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Better connectivity: You can soon bid adieu to buffering

Rollout of 5G has the potential to spark a digital revolution, besides improving productivity & efficiency across sectors.

5G
The 5G technology will not only create a more digitally inclusive India, but also significantly contribute towards our Prime Minister’s vision of India becoming a $5-trn economy. (Representative image)

By Nitin Bansal

5G services are expected to be rolled out in India over the next few months. As the buzz around 5G continues to grow louder, a few questions need to be answered on what it would mean for consumers and businesses. Imagine a rural setting where a schoolgirl is taking remote lessons, a paramedic attending to a patient, or a farmer enjoying the benefits of digital financial services! All these are possible with better connectivity. With the rollout of 5G services, we will witness the limitless possibilities of increased connectivity for India’s diverse industries, people, and communities.

Also read: Indian consumers are ready to pay a premium for 5G: Nitin Bansal, MD – India & head – Networks, Southeast Asia, Oceania & India, Ericsson

5G a boon for businesses

The 5G technology will not only create a more digitally inclusive India, but also significantly contribute towards our Prime Minister’s vision of India becoming a $5-trn economy. 5G has the potential to spark a digital revolution while also improving efficiency and productivity across sectors, be it healthcare, education, agriculture, sports, manufacturing or any other. It will solve real business problems by improving efficiency and the quality of service for enterprises.

A recent enterprise study on 5G by Omdia in the Indian market revealed that more than half (52%) of Indian enterprises want to start using 5G within the next 12 months and a further 31% expect to use it by 2024. They consider 5G to be critical to their digital transformation. The main benefits of 5G are superior network performance enabling automation and new ways of working. The study highlights that quality of experience rather than price drives customers to buy 5G. The top 5G use cases that enterprises identify are enhanced content streaming, real-time video analytics and control of autonomous vehicles and drones.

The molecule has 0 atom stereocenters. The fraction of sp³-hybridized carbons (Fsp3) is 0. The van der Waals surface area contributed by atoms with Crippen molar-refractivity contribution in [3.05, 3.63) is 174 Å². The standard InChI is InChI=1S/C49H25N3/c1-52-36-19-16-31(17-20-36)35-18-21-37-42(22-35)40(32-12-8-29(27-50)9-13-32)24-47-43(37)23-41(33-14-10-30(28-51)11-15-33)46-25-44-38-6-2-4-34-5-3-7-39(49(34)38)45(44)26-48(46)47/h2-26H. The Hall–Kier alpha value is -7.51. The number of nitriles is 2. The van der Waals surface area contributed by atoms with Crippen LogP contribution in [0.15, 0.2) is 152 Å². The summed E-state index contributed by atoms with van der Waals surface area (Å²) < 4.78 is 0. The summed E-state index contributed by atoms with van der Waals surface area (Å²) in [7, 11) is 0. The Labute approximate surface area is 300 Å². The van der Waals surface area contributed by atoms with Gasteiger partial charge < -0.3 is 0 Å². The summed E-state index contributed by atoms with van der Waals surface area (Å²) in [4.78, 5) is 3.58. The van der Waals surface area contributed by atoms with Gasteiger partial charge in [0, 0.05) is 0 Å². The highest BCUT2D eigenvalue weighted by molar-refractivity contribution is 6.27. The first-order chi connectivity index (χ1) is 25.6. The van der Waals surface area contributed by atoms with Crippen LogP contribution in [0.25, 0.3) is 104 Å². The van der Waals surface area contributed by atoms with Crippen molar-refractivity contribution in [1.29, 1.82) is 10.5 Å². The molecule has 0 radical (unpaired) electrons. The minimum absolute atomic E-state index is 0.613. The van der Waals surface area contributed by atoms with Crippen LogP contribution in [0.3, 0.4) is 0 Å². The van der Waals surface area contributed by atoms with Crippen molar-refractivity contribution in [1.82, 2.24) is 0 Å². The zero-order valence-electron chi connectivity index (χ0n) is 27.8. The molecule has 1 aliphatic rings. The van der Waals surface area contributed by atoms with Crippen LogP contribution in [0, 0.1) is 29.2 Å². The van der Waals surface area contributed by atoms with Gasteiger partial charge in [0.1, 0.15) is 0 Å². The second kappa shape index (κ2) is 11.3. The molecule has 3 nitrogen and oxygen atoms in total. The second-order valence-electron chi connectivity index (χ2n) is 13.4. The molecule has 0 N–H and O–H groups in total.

Thus, 5G presents a significant opportunity to drive the digital transformation of enterprises and the socio-economic development of India. For consumers, 5G will offer ultra-low latency and greater bandwidth. In the early stage, we will see use cases like improved mobile broadband (eMBB) and fixed wireless access (FWA). These will help address the issue of low fixed broadband penetration in India and improve consumers’ data experience on the go. Consumers will be able to view 4K video, use AR/VR/mobile gaming apps and new apps, and engage in other immersive activities on their smartphones.

Also read: How pandemic changed method of teaching for Kota institutes

Given the rapid data growth that the Indian market is witnessing, high performing 5G networks will help the service providers manage network performance better. At 18.4 GB per month (in 2021), the average traffic per smartphone in India is the second-highest globally and is projected to grow to around 50 GB per month in 2027. By 2027, 5G will represent around 39% of mobile subscriptions in India, that is 500 mn subscriptions, as per the Ericsson Mobility Report.

From setting up the very first switch in India, in 1903, to providing connectivity across 2G, 3G, 4G – and now 5G – at Ericsson we continue to play a pivotal role in powering virtually every facet of telecommunications in the country.

The writer is MD, India & Head-Networks, South East Asia, Oceania and India, Ericsson

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